To my simple eye there is a great deal of beauty and spectacle to be found in the patterns and glitter and reflections of cheap glass, lights, and mirrors of hotel ballroom lights.
We moved there in 1960, left in 1967, over fifty years ago. But those are some formative years.
This was my third time back, all in the last twelve years. Last year we were there for a couple of days, but while we did some sightseeing, the focus was on the total solar eclipse. This time we had almost a whole week with the focus being the football game on Sunday, so we got to get much more familiar with the city as it exists today.
Downtown, near the Power & Light District, is full of construction on new, modern skyscrapers, mixed with block after block of restored historic buildings. For example, the Hotel President (another of the Hilton Curio Collection) was built in 1926 and was the site of the 1928 Republican National Convention.
All over the place are these monuments of Art Deco brickwork, right next to fancy glass & steel. I love the juxtaposition.
The Convention Center is huge and a cornerstone of Downtown. Just beyond it on the right a block or two is the Kaufmann Center for the Performing Arts, a world-class concert venue.
The city was decked out in its finest for the holidays.
In that vein, some of what I remember most are things I wasn’t able to take pictures of at the time. Shocking, I know – the very concept of me seeing something really neat and not taking a picture is horrifying, but in this case I was always driving so I chose the safe course. (Even more shocking!)
In this case, one thing that stood out was a large shopping area near the art museum. It was lit up for the holiday for blocks and blocks and seemed familiar. It was only after I got home that I stumbled across a series of photos from the early 1960s when the holiday lighting of the area was first started. Seeing the pictures from over 55 years ago, I recognized many of the buildings that I had seen last week. Since we were living in the area at the time I’m sure that we would have come down there as a family to look at the lights.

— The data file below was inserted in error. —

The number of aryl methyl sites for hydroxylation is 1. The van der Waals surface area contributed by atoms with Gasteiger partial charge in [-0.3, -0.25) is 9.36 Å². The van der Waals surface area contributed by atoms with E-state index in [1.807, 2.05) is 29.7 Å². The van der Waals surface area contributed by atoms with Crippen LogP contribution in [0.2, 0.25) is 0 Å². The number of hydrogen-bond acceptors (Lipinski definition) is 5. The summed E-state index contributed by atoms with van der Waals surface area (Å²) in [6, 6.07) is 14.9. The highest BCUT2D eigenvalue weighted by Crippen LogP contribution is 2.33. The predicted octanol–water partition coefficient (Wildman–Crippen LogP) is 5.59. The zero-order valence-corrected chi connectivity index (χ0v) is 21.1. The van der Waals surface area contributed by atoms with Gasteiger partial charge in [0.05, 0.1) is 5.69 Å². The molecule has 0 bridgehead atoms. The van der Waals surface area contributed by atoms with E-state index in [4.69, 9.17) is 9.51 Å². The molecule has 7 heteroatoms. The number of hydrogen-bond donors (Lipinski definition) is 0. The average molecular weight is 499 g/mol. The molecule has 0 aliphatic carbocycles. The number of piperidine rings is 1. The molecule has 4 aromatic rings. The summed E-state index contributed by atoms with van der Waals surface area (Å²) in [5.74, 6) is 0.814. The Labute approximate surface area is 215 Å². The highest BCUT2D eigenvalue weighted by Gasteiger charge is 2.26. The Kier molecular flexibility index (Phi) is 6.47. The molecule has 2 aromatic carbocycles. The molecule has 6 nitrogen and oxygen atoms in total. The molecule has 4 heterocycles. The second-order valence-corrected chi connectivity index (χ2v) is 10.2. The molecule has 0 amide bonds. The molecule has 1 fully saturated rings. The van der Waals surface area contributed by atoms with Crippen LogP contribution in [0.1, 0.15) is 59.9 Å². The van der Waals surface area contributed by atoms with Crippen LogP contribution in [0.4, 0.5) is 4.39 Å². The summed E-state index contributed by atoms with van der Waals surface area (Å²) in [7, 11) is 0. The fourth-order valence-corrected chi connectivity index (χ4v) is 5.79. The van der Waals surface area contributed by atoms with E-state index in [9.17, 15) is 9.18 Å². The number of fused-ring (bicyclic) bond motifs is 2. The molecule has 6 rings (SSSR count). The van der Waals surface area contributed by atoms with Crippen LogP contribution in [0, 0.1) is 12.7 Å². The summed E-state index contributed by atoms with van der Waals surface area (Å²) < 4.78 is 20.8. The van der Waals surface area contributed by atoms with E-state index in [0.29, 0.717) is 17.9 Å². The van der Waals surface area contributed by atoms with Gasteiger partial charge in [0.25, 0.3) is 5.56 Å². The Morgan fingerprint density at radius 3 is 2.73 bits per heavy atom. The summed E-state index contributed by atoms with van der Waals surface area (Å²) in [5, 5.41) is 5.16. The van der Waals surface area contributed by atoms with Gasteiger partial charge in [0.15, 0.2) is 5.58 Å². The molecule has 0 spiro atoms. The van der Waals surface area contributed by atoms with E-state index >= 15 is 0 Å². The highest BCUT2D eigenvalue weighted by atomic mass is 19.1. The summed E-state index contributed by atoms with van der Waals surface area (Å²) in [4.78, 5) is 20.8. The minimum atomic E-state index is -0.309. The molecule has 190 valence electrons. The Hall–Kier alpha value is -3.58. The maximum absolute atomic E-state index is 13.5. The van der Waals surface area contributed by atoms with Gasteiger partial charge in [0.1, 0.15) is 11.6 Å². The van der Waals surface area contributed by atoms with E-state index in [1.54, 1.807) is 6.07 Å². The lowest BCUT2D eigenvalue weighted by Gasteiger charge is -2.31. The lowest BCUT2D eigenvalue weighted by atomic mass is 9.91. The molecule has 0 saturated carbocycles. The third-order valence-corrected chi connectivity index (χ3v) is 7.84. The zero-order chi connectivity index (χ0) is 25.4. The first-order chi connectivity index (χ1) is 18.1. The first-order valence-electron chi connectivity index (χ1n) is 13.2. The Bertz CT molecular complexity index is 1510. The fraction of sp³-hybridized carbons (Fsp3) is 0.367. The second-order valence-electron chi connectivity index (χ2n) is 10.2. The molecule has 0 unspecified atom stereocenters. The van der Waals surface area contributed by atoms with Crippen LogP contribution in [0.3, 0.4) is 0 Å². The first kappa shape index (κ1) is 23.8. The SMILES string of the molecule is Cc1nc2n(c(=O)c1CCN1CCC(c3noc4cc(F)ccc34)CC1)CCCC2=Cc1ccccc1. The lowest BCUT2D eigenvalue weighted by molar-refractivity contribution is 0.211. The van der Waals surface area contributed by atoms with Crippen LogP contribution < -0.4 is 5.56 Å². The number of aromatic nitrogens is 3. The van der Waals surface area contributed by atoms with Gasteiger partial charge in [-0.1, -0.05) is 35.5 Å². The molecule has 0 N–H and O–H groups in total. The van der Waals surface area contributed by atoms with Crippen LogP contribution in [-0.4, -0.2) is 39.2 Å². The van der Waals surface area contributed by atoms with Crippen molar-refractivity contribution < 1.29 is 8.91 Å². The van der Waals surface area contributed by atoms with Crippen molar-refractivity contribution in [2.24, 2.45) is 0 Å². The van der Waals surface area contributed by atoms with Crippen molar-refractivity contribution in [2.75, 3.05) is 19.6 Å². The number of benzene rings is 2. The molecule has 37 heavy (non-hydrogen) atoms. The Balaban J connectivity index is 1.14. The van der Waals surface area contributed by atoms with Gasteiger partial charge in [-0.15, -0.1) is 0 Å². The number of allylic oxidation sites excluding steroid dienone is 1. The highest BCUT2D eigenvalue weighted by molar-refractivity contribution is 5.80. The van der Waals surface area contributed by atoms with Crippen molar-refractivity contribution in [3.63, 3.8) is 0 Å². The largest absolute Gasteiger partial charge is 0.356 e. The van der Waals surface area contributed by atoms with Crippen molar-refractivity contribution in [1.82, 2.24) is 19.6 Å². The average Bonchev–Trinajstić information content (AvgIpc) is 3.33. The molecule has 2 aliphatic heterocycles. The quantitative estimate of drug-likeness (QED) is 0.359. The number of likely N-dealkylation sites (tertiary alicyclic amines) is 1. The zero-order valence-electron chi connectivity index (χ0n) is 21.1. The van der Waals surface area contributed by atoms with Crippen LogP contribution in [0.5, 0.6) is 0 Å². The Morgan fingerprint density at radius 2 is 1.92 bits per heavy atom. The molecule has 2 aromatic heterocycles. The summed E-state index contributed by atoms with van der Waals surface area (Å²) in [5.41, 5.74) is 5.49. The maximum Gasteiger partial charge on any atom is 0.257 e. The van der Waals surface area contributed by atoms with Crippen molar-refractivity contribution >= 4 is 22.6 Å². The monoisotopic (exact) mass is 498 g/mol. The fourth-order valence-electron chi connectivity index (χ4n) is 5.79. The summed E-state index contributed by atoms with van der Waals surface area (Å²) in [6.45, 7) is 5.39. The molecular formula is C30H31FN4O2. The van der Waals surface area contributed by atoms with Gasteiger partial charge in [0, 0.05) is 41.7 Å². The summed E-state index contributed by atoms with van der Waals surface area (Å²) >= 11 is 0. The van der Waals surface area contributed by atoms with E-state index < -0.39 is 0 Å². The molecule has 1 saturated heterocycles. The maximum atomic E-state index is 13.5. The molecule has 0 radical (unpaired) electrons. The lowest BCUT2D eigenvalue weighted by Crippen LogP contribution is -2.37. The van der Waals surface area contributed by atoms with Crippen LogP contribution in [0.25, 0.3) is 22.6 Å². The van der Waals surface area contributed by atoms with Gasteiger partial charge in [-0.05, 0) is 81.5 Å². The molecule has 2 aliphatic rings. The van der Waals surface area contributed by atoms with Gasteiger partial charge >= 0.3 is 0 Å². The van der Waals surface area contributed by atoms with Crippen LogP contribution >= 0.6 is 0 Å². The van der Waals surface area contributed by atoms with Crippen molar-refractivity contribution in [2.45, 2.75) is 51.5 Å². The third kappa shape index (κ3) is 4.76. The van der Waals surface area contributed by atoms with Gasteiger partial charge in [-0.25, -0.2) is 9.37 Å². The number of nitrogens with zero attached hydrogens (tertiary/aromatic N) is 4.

The city lights up beautifully at night and you can still see that dichotomy between the old and the new architecture. From our room at the Hotel Phillips we also had a great view of the downtown airport (seen here between the skyscrapers). When I was a kid this was the main airport and I remember many trips down there to pick up or drop off my dad when he was traveling for work.
On “Red Friday” through game day on Sunday, almost every flagpole in town was carrying a “Chiefs Kingdom” flag, just like the one we fly in our living room.
Another thing I saw but didn’t get to photograph was the way the city and skyscrapers lit up with red spotlights at night prior to the Chiefs game. Union Station, below the WWI Museum (which we saw last year) was lit up all in crimson. As you cross back the tracks and climb back toward Downtown, many of the big buildings, both old and new, are similarly lit.
I felt at home, a part of the community, in a way I’ve never felt in Los Angeles.
Finally, in weather I haven’t experienced in a long time (25°F with a 25 knot wind gusting to 35) I went and found “The Scout” statue, an iconic symbol of the city.